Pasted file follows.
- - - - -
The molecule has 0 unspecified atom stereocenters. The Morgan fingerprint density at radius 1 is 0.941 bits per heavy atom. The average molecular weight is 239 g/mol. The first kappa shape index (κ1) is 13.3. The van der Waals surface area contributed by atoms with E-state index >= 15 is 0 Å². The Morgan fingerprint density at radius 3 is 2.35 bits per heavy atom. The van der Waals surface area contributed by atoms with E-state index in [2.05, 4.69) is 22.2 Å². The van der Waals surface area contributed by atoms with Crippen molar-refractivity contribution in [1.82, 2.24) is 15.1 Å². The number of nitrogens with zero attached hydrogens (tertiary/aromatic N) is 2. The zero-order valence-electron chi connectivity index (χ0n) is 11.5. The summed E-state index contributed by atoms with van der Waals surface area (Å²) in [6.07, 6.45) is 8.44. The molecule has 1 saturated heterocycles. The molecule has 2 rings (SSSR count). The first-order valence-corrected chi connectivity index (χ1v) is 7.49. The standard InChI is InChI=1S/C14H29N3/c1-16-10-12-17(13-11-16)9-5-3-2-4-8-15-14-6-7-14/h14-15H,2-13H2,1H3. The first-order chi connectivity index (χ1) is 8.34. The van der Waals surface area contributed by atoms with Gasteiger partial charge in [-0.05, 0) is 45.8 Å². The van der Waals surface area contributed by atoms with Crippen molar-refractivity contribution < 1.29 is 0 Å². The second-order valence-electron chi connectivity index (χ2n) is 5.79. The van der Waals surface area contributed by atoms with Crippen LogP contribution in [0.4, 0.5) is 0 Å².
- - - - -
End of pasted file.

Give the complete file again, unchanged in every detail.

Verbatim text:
The molecule has 0 unspecified atom stereocenters. The Morgan fingerprint density at radius 1 is 0.941 bits per heavy atom. The average molecular weight is 239 g/mol. The first kappa shape index (κ1) is 13.3. The van der Waals surface area contributed by atoms with E-state index >= 15 is 0 Å². The Morgan fingerprint density at radius 3 is 2.35 bits per heavy atom. The van der Waals surface area contributed by atoms with E-state index in [2.05, 4.69) is 22.2 Å². The van der Waals surface area contributed by atoms with Crippen molar-refractivity contribution in [1.82, 2.24) is 15.1 Å². The number of nitrogens with zero attached hydrogens (tertiary/aromatic N) is 2. The zero-order valence-electron chi connectivity index (χ0n) is 11.5. The summed E-state index contributed by atoms with van der Waals surface area (Å²) in [6.07, 6.45) is 8.44. The molecule has 1 saturated heterocycles. The molecule has 2 rings (SSSR count). The first-order valence-corrected chi connectivity index (χ1v) is 7.49. The standard InChI is InChI=1S/C14H29N3/c1-16-10-12-17(13-11-16)9-5-3-2-4-8-15-14-6-7-14/h14-15H,2-13H2,1H3. The first-order chi connectivity index (χ1) is 8.34. The van der Waals surface area contributed by atoms with Gasteiger partial charge in [-0.05, 0) is 45.8 Å². The van der Waals surface area contributed by atoms with Crippen molar-refractivity contribution < 1.29 is 0 Å². The second-order valence-electron chi connectivity index (χ2n) is 5.79. The van der Waals surface area contributed by atoms with Crippen LogP contribution in [0.4, 0.5) is 0 Å².